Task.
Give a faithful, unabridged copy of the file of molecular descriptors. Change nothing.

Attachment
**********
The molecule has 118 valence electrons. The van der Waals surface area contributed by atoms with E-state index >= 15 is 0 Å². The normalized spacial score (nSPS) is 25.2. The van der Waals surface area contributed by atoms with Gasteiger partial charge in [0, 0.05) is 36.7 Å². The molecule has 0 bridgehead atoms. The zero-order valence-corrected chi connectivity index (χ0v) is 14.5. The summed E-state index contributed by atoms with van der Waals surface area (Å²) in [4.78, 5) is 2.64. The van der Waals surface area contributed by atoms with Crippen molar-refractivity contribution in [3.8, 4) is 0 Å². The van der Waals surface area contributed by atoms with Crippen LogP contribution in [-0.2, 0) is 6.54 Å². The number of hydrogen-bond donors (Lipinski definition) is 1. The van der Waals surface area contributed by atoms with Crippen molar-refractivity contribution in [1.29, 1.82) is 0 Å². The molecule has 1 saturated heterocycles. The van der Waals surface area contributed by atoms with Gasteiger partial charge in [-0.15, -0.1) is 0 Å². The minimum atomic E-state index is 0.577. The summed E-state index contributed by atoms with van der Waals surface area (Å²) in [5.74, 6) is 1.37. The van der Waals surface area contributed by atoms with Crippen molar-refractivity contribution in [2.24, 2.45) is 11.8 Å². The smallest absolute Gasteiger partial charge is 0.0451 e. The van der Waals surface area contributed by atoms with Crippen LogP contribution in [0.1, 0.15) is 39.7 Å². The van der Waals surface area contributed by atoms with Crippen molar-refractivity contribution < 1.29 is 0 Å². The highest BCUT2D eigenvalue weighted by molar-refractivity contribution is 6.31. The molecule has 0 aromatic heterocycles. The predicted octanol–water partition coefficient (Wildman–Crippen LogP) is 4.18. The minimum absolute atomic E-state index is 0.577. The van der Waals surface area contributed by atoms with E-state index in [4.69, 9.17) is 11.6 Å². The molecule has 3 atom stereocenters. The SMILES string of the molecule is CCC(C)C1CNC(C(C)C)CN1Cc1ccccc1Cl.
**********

The molecule has 118 valence electrons. The van der Waals surface area contributed by atoms with E-state index >= 15 is 0 Å². The normalized spacial score (nSPS) is 25.2. The van der Waals surface area contributed by atoms with Gasteiger partial charge in [0, 0.05) is 36.7 Å². The molecule has 0 bridgehead atoms. The zero-order valence-corrected chi connectivity index (χ0v) is 14.5. The summed E-state index contributed by atoms with van der Waals surface area (Å²) in [4.78, 5) is 2.64. The van der Waals surface area contributed by atoms with Crippen molar-refractivity contribution in [3.8, 4) is 0 Å². The van der Waals surface area contributed by atoms with Crippen LogP contribution in [-0.2, 0) is 6.54 Å². The number of hydrogen-bond donors (Lipinski definition) is 1. The van der Waals surface area contributed by atoms with Crippen molar-refractivity contribution in [1.29, 1.82) is 0 Å². The molecule has 1 saturated heterocycles. The van der Waals surface area contributed by atoms with Gasteiger partial charge in [-0.15, -0.1) is 0 Å². The minimum atomic E-state index is 0.577. The summed E-state index contributed by atoms with van der Waals surface area (Å²) in [5.74, 6) is 1.37. The van der Waals surface area contributed by atoms with Crippen molar-refractivity contribution in [2.24, 2.45) is 11.8 Å². The smallest absolute Gasteiger partial charge is 0.0451 e. The van der Waals surface area contributed by atoms with Crippen LogP contribution in [0.1, 0.15) is 39.7 Å². The van der Waals surface area contributed by atoms with Crippen molar-refractivity contribution < 1.29 is 0 Å². The highest BCUT2D eigenvalue weighted by molar-refractivity contribution is 6.31. The molecule has 0 aromatic heterocycles. The predicted octanol–water partition coefficient (Wildman–Crippen LogP) is 4.18. The minimum absolute atomic E-state index is 0.577. The van der Waals surface area contributed by atoms with E-state index in [4.69, 9.17) is 11.6 Å². The molecule has 3 atom stereocenters. The SMILES string of the molecule is CCC(C)C1CNC(C(C)C)CN1Cc1ccccc1Cl.